GREAT BARRINGTON — In April, a Sumner Street family bought some chicks at Agway.

In June, they had a feeling one was a rooster.

And by July, the authorities were at their door. The suspect has wattles and a comb, they said. He's out back — waking up the neighbors.

Some residents in this Castle Hill neighborhood perched above the downtown had complained about the noise coming from the yard of Julie Anidjar, Perry Grebin, and their daughter Ellie Grebin, 7.

It starts at around 5 a.m. with about 30 crows an hour in the morning, and a slowdown to about half that as the day wears on, said one irritated abutter.

Another problem: while chickens are allowed on lots smaller than 5 acres as long as you aren't selling their eggs or meat, roosters are banned from these smaller properties, even though the town is a "right to farm" community.

And here begins the saga of Speckle the rooster, which came into the world as a black chick with a yellow spot on its head. The drama began with noise complaints, and pecked its way into a townwide debate about the right to keep farm animals in neighborhoods.

While the family has made plans to give Speckle away, they also submitted 100 signatures to Town Hall for a vote at the Sept. 15 annual town meeting dedicated to citizens petitions — this one will allow residents to weigh in on whether the 5-acre plus rule should stand.

For a week the petition sat on a small table in their front yard next to hand sanitizer and an offering from their peach tree. It was also circulated by several other residents.

It's not the first time roosters have found themselves lightening rods for human affairs. In 2013, Uxbridge roosters had "town government paralyzed," as officials fielded complaints for more than five years and struggled with enforcement. In France, the sound of the coq in the countryside, which sends quiet-seeking vacationers into a rage, has prompted lawsuits.

In Great Barrington, the dust-up has sparked talk about how life should be in what is historically a farming community, but where homes are close together — and all during a pandemic, when many have taken up radical homesteading.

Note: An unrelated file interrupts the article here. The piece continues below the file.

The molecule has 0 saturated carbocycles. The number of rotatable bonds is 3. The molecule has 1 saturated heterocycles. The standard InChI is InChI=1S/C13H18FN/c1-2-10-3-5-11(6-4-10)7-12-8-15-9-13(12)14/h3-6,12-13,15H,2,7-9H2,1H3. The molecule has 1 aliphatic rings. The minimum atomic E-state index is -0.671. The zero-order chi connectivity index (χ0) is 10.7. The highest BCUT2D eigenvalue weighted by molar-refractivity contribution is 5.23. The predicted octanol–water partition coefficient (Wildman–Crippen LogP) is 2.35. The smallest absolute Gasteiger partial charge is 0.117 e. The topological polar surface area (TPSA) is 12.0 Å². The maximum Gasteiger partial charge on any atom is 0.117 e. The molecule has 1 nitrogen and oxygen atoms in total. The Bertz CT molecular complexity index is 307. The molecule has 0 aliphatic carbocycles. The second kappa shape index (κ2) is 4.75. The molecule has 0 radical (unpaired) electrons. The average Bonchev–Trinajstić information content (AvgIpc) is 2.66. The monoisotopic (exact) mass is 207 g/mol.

"It's turned into a referendum," said Anidjar, an archeologist, "about where we want this neighborhood to go in in terms of rural character. Or do we want a suburban life?"

She points to a wild rabbit lingering near a flourishing lettuce patch.

"It's like Beatrix Potter," she said.

And as she speaks, workers are blasting a foundation for one of several houses under construction nearby. Down the street, a leaf blower whines.

But these mechanical sounds can't start before 8 a.m. — per the town's noise ordinance — three hours after Speckle begins his day on a most exuberant note.

Sean Macken, a 19-year-old chemistry major at University of Massachusetts Amherst, said Speckle is a torment that wakes up the entire household at around 5 a.m. every day. He lives next door, and his window overlooks the Anidjar/Grebin yard. He said he hasn't had a conversation with the family about Speckle, and said there have been some other disagreements between the families about yard issues that predate the rooster flap.

"Sometimes I'm able to sleep in but sometimes it's going hard at its crowing thing," Macken said. "It isn't a place for farm animals. It's a dense neighborhood."

The debate also unfolded on the neighborhood email group, TheHillGB, and residents staked their positions. Most rallied for Speckle — though most also do not live right next door.

Some said the crowing is charming and "stirs longing and nostalgia." Others prefer the sound of nature to that of construction and landscaping machines. Another said he wished he could hear the crowing instead of barking dogs. Two others mentioned France, and the fights over roosters there.

And one supporter recalled an earlier crisis up the street in which "they came to get Linda's rooster."

Another earlier rooster dust-up on Grove Street had engaged the Planning Board.

"Nothing came of it," said Jonathan Hankin, a 23-year board member. "We basically left it that, if you're going to get chickens you speak to your neighbors and make sure they're OK with it. If you get a rooster, that's a little dicey."

Edwin May, the town's building inspector, said it isn't that roosters are specifically targeted by town code; it's that roosters invariably spark complaints.

Otherwise, May said, a passel of chickens is considered "accessory to a single family home," as long as there's nothing commercial going on.

"Only if I'm cooking the eggs in my kitchen," he said, noting that state and local laws are the same on this.

And hens are mostly untouchable by the authorities, as long as they are kept healthy and aren't free-ranging beyond their owner's land, said Rebecca Jurczyk, the town's Health Agent. Jurczyk has received two complaints about Speckle from the same person, and said they wanted to remain anonymous.

That there wasn't a direct conversation troubles Anidjar, whose daughter Ellie has grown attached to Speckle.

But she is hopeful that the petition will engage the town in meaningful civics. That morning, she watched from her window as two garbage men stopped to sign it while on their route.

"It may be unwinnable," she said. "But it is an exercise in democracy, and learning to ask for what you want for your community."

Heather Bellow can be reached at or on Twitter @BE_hbellow and 413-329-6871.